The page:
Opponents of so-called “religious liberty” legislation in Georgia rallied Tuesday at the state Capitol, just hours before two of the bills were set for key votes in the state House Judiciary Committee.
“We are here to turn up the heat on this very chilly day,” said Jeff Graham, the executive director of LGBT advocacy group Georgia Equality, speaking to a midday crowd of about 200 people as snow flurries swirled in the air. “These bills are bad for Georgia.”
The rally followed a move Monday by state House leaders to block a bid to add civil rights protections to gay, lesbian and transgender Georgians to one of the two bills going before the Judiciary Committee at 2 p.m. Tuesday.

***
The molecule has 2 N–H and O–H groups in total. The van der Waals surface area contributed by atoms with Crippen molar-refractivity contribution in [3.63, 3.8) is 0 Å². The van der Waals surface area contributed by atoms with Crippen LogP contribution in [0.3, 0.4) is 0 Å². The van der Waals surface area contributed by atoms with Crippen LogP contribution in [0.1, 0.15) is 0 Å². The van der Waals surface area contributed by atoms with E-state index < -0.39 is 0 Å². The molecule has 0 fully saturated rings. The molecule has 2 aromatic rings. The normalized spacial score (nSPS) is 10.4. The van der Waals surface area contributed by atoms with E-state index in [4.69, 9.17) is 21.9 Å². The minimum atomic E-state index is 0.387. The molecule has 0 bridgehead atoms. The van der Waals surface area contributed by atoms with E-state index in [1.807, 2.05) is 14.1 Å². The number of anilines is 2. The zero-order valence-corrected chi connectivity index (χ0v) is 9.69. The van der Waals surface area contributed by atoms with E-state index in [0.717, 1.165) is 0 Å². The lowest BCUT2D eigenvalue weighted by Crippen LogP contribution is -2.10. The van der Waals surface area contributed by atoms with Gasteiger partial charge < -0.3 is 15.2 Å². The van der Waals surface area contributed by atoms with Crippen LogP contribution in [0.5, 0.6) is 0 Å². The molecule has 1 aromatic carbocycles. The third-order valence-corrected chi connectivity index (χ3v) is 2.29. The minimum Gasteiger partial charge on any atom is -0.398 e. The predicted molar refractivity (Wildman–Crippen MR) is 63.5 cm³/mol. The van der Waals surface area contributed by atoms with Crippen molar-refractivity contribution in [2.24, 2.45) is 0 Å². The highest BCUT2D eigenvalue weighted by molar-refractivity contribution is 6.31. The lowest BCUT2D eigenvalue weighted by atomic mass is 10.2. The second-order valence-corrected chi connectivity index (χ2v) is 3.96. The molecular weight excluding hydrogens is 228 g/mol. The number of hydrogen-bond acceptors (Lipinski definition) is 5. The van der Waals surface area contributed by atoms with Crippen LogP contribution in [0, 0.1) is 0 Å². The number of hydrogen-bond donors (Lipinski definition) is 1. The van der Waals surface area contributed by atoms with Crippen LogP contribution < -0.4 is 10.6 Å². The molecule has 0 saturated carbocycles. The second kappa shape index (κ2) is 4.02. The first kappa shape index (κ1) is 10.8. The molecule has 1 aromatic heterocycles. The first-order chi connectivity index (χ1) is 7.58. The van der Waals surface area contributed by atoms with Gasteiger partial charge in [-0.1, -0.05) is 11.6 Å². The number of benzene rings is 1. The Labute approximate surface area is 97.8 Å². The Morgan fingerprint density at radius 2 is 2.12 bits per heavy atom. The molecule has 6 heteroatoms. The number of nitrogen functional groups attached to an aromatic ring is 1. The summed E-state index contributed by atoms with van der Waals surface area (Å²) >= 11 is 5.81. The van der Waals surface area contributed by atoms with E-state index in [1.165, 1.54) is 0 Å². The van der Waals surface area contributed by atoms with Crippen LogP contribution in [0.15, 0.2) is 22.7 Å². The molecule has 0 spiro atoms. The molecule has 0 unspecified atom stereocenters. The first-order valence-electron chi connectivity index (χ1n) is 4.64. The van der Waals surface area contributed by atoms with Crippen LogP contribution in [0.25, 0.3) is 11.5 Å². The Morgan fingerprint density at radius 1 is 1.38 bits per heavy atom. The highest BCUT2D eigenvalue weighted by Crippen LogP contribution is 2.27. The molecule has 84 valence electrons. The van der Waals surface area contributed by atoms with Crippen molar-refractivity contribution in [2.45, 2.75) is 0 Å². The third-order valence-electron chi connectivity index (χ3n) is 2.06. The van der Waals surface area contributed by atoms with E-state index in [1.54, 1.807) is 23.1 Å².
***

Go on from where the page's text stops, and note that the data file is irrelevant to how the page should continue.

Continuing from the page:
House Bill 849 as written would make Georgia law mirror federal statutes to protect Georgians against discrimination in hotels, restaurants, theaters and other public accommodations based on race, color, religion or natural origin.
The other bill is House Bill 757. Known as the “Pastor Protection Act,” it would write into state law that a religious person is not required to perform a same-sex marriage ceremony. Lawmakers have agreed to consider amendments to the bill that would address concerns about the legislation affecting a person’s access to housing.